A fishing trip on Lake Ontario with Capt. Tom Burke and First Mate Andy Bliss brings good, old memories — and 30 pounds of fresh fish
By Tom and Jerry Caraccioli
Tom Burke and Andy Bliss have been fishing Lake Ontario off the shores of Oswego together for nearly a quarter of a century.
Though they have been together as captain and first mate of one of Lake Ontario’s premier charter fishing boats, Cold Steel Sportfishing Charter, their experience as fishermen on the smallest of the Great Lakes became a calling from an early age for both.
Captain Tom Burke, 58, was born in Brooklyn, where his father and uncle owned a marina. He has been fishing for as long as he can remember. He moved upstate to Moravia in the Finger Lakes region on the southern end of Owasco Lake when he was 4. By the time he and his family moved back down to West Central, New Jersey, when he was 14 years old, fishing in the rural streams, reservoirs and ocean became a big part of his life.
When he finally got his driver’s license and was ready to do more fishing on the Jersey Shore, the stripers fishing dried up. So, he looked north to Lake Ontario as salmon and trout fishing was beginning to boom in the Central New York region. When he was 23 he moved to the Oswego-Pulaski area to work the river and lake fishing seasons. A stretch of life between the ages of 26-32 also saw him get experience in the fishing industry by working summers in the Alaskan salmon fisheries before settling back full-time in the Oswego area in 1989-90. He bought his own lake boat and has been fishing the waters of Lake Ontario ever since.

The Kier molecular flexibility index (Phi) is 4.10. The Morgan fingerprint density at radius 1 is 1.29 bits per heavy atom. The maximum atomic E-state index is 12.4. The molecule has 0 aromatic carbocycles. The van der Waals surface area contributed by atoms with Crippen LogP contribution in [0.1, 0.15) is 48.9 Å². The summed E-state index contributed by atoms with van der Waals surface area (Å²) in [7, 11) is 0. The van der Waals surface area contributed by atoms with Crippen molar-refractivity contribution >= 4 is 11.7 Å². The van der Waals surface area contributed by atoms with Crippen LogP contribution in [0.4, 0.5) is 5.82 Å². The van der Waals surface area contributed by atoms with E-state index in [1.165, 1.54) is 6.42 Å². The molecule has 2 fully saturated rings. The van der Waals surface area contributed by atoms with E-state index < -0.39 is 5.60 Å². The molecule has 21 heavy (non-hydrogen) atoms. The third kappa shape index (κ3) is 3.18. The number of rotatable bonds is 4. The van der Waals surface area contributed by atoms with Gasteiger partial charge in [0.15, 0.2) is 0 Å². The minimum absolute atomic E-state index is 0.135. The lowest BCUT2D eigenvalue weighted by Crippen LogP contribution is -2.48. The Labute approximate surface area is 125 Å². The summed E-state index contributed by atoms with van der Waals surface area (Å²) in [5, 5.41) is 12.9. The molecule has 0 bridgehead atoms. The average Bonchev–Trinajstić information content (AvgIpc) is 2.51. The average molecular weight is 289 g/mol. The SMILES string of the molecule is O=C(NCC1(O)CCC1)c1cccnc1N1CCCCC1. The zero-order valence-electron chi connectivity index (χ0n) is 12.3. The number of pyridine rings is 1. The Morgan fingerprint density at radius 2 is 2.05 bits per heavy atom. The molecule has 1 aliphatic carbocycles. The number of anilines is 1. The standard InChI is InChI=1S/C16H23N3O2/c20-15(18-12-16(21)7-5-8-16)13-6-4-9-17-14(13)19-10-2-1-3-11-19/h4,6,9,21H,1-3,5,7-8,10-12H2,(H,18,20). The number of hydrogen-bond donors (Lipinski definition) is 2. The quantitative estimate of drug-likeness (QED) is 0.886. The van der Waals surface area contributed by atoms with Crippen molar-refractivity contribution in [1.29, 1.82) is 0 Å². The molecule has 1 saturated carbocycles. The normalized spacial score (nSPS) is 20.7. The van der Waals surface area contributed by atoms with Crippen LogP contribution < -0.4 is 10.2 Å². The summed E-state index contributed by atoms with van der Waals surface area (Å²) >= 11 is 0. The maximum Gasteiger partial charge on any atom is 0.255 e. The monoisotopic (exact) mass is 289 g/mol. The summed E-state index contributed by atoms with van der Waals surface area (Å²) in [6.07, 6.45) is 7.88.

First Mate Andy Bliss, 43, also a downstater who grew up in Nyack, just north of New York City, caught his first fish — a snapper — in the Hudson River when he was 2. He nurtured his love of fishing in Lake Ontario in 1986 when his grandparents would visit Upstate to camp and fish. They eventually relocated to Sodus Bay several years later. The move gave the young first mate an opportunity to start fishing off the shores of Lake Ontario and Oswego on a regular basis every summer when he would spend time visiting his grandparents.